When people initially present with life-threatening behaviours, assess the risk and develop a safety plan right away. Understanding what prompted the life-threatening behaviour, what contributed to it, and what happened afterwards is key to developing a treatment plan. This is essential for helping people move away from suicidal ideation/attempts as a means of coping or solving problems and keeps the treatment focused on skill development, support, and working towards a client-defined life worth living.
The patterns that are problematic in a client’s life often show up in their relationship with the therapist – there is great opportunity to address them in this safe environment if both parties are willing.
Sometimes clients really want to talk about the fight they had with their partner, not the handful of pills they swallowed afterwards. However, to help create safer outcomes, we need to ensure there is time to understand why a life-threatening behaviour occurred, reduce the risk of it reoccurring, and increase skills and capacity for coping. Fights with partners will happen again, but when each one is followed by a suicide attempt, we need to intervene with understanding and concern that working on both risk and relationship are synonymous. Simply put, to work on the relationship, the client needs to be alive to do the work.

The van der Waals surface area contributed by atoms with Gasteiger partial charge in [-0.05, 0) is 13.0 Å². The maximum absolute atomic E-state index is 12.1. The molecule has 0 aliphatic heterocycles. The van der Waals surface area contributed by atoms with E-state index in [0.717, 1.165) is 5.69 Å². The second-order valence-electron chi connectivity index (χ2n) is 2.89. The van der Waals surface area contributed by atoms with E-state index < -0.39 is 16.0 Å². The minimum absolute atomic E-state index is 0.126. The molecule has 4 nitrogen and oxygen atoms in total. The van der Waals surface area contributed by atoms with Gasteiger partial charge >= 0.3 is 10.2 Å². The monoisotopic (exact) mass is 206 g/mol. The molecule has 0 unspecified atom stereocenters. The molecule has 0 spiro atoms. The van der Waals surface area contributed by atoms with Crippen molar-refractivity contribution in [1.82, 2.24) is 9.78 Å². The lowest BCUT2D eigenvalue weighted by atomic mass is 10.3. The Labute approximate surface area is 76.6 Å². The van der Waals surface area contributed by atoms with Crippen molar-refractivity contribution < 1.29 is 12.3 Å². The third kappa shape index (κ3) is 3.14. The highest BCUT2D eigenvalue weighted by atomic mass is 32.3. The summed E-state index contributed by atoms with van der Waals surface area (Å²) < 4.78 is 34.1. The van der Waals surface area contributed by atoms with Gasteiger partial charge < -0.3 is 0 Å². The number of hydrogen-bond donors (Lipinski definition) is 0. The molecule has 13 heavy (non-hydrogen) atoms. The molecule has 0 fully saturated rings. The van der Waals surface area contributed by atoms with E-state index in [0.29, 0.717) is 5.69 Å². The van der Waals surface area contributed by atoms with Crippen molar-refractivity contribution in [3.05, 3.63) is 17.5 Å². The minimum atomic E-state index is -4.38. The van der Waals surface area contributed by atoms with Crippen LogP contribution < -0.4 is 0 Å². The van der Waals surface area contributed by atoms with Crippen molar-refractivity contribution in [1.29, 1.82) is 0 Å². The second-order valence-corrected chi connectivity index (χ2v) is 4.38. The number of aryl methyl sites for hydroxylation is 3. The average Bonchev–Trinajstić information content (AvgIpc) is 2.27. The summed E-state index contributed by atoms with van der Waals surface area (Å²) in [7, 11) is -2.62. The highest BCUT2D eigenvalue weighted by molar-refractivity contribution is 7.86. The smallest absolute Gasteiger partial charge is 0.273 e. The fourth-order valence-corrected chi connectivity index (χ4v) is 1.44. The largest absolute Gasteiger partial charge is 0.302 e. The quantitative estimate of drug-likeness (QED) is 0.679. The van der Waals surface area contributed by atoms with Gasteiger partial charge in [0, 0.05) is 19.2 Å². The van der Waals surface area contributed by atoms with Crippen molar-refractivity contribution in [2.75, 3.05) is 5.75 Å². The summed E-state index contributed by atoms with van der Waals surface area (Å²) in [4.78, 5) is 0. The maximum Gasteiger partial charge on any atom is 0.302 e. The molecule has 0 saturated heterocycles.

Priority Two: Therapy-Interfering Behaviours
If someone stops attending therapy or something is preventing the therapy from working, this needs to be discussed and acknowledged. Therapy-interfering behaviours can be caused by the therapist or the client. Examples include: